Sensory Ataxia Due to Peripheral Neuropathy
Peripheral neuropathy refers to lack of sensation (or in a number of cases burning, tingling pain) beginning in the bottom of the feet (often in the toes), spreading gradually up the legs symmetrically.
Peripheral neuropathy affects the balance because we are very reliant on the information coming from the bottom of the feet to tell us where the ground is, and we are nearly continuously making micro-adjustments in our feet, toes, and ankles to maintain our center of gravity. If the sensory information coming from the feet is absent or delayed, these adjustments either do not occur or are delayed, causing patients to lose their balance or stagger.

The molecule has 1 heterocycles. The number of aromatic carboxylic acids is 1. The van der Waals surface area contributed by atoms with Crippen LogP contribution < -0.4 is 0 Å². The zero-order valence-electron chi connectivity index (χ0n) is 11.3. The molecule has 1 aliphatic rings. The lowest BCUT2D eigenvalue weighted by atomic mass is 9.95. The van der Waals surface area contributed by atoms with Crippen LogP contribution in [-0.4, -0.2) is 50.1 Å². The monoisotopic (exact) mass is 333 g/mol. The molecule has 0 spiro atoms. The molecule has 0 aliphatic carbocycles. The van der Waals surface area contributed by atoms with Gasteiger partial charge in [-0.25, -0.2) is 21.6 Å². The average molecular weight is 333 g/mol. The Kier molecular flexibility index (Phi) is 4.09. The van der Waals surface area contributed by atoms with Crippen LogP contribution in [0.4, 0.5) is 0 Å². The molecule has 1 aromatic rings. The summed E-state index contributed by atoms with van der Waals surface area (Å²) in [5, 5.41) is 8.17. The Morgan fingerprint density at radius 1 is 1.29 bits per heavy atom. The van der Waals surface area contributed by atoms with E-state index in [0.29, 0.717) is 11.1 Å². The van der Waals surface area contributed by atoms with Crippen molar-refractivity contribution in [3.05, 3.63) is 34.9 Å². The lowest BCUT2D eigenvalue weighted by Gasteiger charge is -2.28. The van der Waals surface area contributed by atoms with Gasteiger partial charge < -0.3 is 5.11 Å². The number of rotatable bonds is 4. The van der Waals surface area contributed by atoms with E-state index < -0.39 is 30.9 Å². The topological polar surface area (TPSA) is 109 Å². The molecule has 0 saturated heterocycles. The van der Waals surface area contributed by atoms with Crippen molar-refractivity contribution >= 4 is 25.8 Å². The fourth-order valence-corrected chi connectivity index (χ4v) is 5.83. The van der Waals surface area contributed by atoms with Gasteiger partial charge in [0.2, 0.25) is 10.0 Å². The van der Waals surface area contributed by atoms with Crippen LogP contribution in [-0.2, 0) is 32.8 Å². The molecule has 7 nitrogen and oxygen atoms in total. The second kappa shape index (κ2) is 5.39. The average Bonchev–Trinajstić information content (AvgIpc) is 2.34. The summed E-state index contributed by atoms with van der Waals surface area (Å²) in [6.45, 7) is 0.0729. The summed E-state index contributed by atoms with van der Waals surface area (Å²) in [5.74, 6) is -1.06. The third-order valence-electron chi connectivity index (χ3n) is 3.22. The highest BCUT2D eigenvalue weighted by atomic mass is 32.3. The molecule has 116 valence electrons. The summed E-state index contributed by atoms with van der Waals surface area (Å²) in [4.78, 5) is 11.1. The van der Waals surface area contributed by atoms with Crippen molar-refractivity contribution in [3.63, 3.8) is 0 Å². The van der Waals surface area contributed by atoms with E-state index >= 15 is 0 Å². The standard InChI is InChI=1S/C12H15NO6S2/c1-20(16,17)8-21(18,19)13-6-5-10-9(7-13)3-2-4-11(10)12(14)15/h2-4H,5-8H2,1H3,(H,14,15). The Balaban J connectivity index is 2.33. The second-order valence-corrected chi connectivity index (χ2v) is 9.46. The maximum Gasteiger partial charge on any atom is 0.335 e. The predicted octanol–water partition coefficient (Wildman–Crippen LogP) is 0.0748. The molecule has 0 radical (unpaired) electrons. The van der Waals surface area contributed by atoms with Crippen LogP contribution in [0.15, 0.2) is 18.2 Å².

Most cases of peripheral neuropathy can be diagnosed clinically but occasionally nerve conduction studies are required. This entails applying an electrical current to the nerve, stimulating the nerve, and measuring the response down the nerve. There is no damage to the nerve with electrical stimulation and typically only a mild, temporary discomfort associated. Certain blood tests are usually required to assess for the cause of neuropathy. The most common causes of neuropathy are diabetes, vitamin B12 deficiency, alcohol-related, and age-related.
Treatment of sensory ataxia depends on the cause of the neuropathy. For example, vitamin B12 deficiency is treated with vitamin B12 supplementation (typically starting with injections then switching to oral); diabetic neuropathy is managed by maintaining tight sugar control. Regardless of the cause of neuropathy, balance and gait are often improved by physical therapy.